Library Lost? Florence-Firestone Activists Lead ‘la Lucha’

Catherine Valdez, Community News Reporter

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It has been more than eight months since their library was shut down to make way for housing and Florence-Firestone area residents still feel the loss.

For kids in the neighborhood, it was a place to go after school. An escape from problems at home or a safe haven from bullies outside. 

“I am a teacher but I owe the library so much,” Miramonte Elementary teacher Lorna Barnoya said. “I am worried, I am sad for my kids.”

A renovated library was initially planned on the first floor of the affordable housing project, according to representatives of “Juntos Florence-Firestone Together,” a group of neighborhood residents who spent several weeks recently staging protests in front of the construction site in an effort to pause the work.

Aquí estamos y no nos vamos! Florence-Firestone juntos en la lucha,” a group of about 17 chanted on a recent morning. “We are here and we’re not going! Florence-Firestone together in the fight.”

Los Angeles County Supervisor Mark Ridley-Thomas, who represents the area as part of the 2nd District, could not be reached for comment despite calls and an email.

But on his county website, he describes what happened. “The initial plan was to incorporate a  library into the footprint of the affordable housing project. Ultimately, however, this was not viable,” it reads, adding, “Given the state of emergency around homelessness…we must also prioritize affordable housing.”

A Los Angeles County Department of Regional Planning document describing the project in 2017 said it would be restricted to households with incomes that are “low” and “very low:”  “The project will contain a new public library and 116 affordable housing units that will be restricted to low- and very low-income households (including family, seniors, and or special needs), plus one manager’s unit, for a total of 117 units.”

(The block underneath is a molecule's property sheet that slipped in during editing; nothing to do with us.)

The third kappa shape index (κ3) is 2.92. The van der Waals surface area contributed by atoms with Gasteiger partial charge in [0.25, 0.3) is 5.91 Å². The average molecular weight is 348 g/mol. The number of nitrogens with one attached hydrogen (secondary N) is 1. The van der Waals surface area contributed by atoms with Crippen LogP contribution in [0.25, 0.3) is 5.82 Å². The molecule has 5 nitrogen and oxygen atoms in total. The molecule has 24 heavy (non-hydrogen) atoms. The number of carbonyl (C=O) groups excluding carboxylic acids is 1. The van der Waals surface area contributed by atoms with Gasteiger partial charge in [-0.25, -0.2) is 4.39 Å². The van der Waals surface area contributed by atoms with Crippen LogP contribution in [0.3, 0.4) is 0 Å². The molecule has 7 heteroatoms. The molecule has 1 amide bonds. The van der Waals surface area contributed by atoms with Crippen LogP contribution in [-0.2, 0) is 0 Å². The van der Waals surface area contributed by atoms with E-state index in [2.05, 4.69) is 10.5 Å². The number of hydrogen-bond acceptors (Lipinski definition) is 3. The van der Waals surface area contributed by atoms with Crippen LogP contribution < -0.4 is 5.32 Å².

Proponents of the project also point to a new “express” library in a trailer-like structure in Roosevelt Park.

Some area residents say it’s a far cry from the 10,000-foot library and community room that had been described to them before they lent their support to the project.

Florence-Firestone is an unincorporated area of Los Angeles County where 30 percent of the population is considered below the poverty line, according to 2018 data from the U.S. Census Bureau.

Folks from the Juntos Florence-Firestone Together group said that they were not informed about the changes made. 

The housing project has been in the works for the past three years, by AMCAL, a Multi-Housing Company, according to the Los Angeles County Department of Regional Planning.

The $51-million project is seeking approximately $7 million in County funding,” according to Urbanize LA.

Some area residents said they were surprised to hear that the housing project was in the works three years ago. “Really, three years ago? I found out earlier this year—two weeks before the demolition of the library,” Anthony Marquez said in an email. 

The Florence Library offered many resources such as after-school workshops, homework assistance, free printing, free internet access, family events, parenting tips and the opportunity to earn an accredited high school diploma. The express library seems to still offer many of the same services, according to its website, but neighborhood residents say the smaller space is not as inviting, so it seems to draw far fewer people.

Joan Zeta, a protestor who lives in the neighborhood, said the library contributed to her academic success when she was a student. 

The library helped me by teaching me how to be resourceful. If the library didn’t have a book I would request it and later get it. This skill was essential for when [I went] to college and couldn’t afford a book or materials,” she said.

The temporary library doesn’t come close to replacing the original, said Ashley Orona, a member of the Juntos Florence-Firestone Together group. 

“People go to library not just for books but there’s a lot of resources, such as free internet, free printing, and there’s also a lot of workshops not only for kids but adults and seniors. Ever since it’s been relocated it’s not the same,” she said.

On his website, Ridley-Thomas said he hopes to find a solution that works: “Community input is important to me, so we shifted gears and have hired a real estate consultant to help us search for other suitable spaces  within the Florence Firestone area.”

Representatives of the Florence-Firestone group say they plan to keep protesting until the library is rebuilt in its original location. 

This story was originally published in the Oct. 8 print edition of the University Times.

Community News reporters are enrolled in JOUR 3910 – University Times. They produce stories about under-covered neighborhoods and small cities on the Eastside and South Los Angeles. Please email feedback, corrections and story tips to UTCommunityNews@gmail.com.

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